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How to Wean Your Baby From Breastfeeding

Katlyn Joy | 5, November 2013

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Breastfeeding is best, but sometimes the nursing relationship must end and sooner rather than later. While gradual baby-led weaning may be the easiest and best, there are times when that choice isn't available.

Reasons why you may want wean your baby from the breast

For some women, there is no choice. Possible reasons for wanting to wean your baby may include:

  • A serious illness, such as cancer which requires chemotherapy.
  • An abrupt change in circumstances such as a big job or life change.
  • An illness that requires medication that will harm baby.
  • In some cases, a pregnant Mom may not want to tandem nurse when she gives birth.

If weaning is something you know you need to do, don't let anyone's comments or attitudes put more pressure or guilt on you. As a mom, you will need to make plenty of decisions for your child that you won't have unanimous support on. We can't parent by committee, no matter how sincere or strident the committee is. You have to do whatever you know is best for your child and family and you owe no one an explanation

When is the best time to wean your baby?

While the American Academy of Pediatrics recommends exclusive breastfeeding for the first six months, and breastfeeding along with solids for the second half of the first year, sometimes you must wean sooner. Or perhaps you were engaged in a longer nursing relationship, and a sudden change in circumstances forces weaning on you both.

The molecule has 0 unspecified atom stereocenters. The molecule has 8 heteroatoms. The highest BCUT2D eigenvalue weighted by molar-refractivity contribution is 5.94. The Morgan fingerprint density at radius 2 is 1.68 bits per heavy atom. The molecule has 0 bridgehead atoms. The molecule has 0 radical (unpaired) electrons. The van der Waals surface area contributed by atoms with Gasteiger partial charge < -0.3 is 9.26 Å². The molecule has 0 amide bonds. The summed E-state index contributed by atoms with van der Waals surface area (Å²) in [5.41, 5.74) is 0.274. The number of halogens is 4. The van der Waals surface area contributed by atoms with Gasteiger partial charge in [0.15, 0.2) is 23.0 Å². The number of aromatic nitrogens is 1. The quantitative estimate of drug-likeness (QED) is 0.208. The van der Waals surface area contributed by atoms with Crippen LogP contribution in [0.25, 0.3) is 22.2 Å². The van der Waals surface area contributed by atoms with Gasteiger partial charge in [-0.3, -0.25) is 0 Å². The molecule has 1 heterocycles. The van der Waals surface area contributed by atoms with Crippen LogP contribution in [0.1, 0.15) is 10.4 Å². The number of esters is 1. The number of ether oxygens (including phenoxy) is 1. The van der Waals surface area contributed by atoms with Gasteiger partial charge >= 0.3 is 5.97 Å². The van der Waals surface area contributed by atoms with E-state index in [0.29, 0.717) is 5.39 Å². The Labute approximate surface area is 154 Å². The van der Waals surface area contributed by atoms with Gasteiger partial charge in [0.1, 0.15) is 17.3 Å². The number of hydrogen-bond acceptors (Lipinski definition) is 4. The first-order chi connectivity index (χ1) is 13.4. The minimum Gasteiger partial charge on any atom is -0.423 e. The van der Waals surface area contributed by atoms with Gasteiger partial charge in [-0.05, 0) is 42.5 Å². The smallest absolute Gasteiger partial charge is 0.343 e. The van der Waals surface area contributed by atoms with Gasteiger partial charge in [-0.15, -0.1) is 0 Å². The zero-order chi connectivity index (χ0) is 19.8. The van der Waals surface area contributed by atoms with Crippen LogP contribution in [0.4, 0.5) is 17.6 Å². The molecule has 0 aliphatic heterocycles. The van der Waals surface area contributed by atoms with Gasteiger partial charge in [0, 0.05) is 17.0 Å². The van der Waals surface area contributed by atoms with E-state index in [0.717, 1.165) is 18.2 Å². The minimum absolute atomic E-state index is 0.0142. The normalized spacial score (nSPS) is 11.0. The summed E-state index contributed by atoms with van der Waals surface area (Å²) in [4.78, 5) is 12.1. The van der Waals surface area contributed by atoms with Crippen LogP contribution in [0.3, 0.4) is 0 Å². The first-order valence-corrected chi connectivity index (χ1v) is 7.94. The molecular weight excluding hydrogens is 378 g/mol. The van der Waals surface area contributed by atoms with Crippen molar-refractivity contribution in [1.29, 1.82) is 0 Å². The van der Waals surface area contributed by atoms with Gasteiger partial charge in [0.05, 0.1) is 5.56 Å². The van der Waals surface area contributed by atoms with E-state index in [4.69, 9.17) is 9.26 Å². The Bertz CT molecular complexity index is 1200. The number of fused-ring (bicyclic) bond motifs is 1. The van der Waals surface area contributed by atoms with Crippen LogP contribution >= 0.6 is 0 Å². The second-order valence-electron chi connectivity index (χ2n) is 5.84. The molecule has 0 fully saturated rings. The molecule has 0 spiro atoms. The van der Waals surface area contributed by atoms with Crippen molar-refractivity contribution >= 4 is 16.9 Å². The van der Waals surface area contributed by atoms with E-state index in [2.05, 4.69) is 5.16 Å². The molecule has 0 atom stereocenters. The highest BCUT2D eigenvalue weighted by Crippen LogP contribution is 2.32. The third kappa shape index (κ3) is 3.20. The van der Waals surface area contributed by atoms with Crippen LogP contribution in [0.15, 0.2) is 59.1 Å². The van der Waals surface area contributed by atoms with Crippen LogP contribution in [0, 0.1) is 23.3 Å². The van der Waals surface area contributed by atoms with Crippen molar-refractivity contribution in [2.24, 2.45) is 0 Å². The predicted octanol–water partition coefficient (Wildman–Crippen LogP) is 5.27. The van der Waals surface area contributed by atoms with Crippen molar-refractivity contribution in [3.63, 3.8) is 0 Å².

If your baby is 1 year of age or younger, you will need to give your baby formula from a bottle to ensure he is getting the required nutritional needs. Some babies may wean directly to a cup, but not usually before their first birthday. If your baby is 12 to 18 months, you may use formula or perhaps whole milk. It's best to confer with the child's pediatrician. It is best to just give your baby whole milk if he is 18 months or older.

You may also offer water or juice, but be careful with giving your baby juice. It must be 100 percent juice and diluted. Be sure not to offer more than a few ounces of juice per day, as it can lead to dental cavities, stomach pain or diarrhea.

Methods of weaning

If you can, it will be far best for you and baby to gradually wean. Try dropping the least favored nursing session of the day, than drop a second and so on until you have eliminated the last and favorite session--typically the nighttime one. How quickly this occurs really depends on your need and baby's reaction.

To help baby with the transition, don't hold baby in the nursing chair or spot you usually nursed in. Try to hold baby as often and as close, but maybe in different positions so you don't stir memories for baby.

Weaning can be painful

Rapid weaning is tough on you both, but it will be tough on you physically if it must be done too quickly. To help with the inevitable discomfort try these tips:

  • For engorgement, pump or hand express milk to relieve painful pressure but only as much as is required. If you pump a bottle's worth you are going to continue to get overfull as your breasts work on a supply and demand principal.
  • Take a warm shower and let the water help relieve some of that pain.
  • Ibuprofen or other pain reliever can help with the aches of weaning.
  • Do not bind your breasts.
  • Don't allow your breasts to be engorged as you can get clogged milk ducts or the painful breast infection, mastitis.
  • Use cabbage leaf compresses until the painful period of weaning is relieved.

Emotional side of weaning

Expect some tears from you both. Transitions are hard and yours may be harder because of changing hormone levels and plain old Mommy guilt. For your baby, weaning is a milestone from babyhood to childhood. Most transitions in life are a bit muddled and messy and usually not smooth and stress-free. Realize you already gave your baby an incredible start in life by sharing your milk and closeness in your bond. Now focus on other ways to build on that bond, and continue healthy nutrition for your child.


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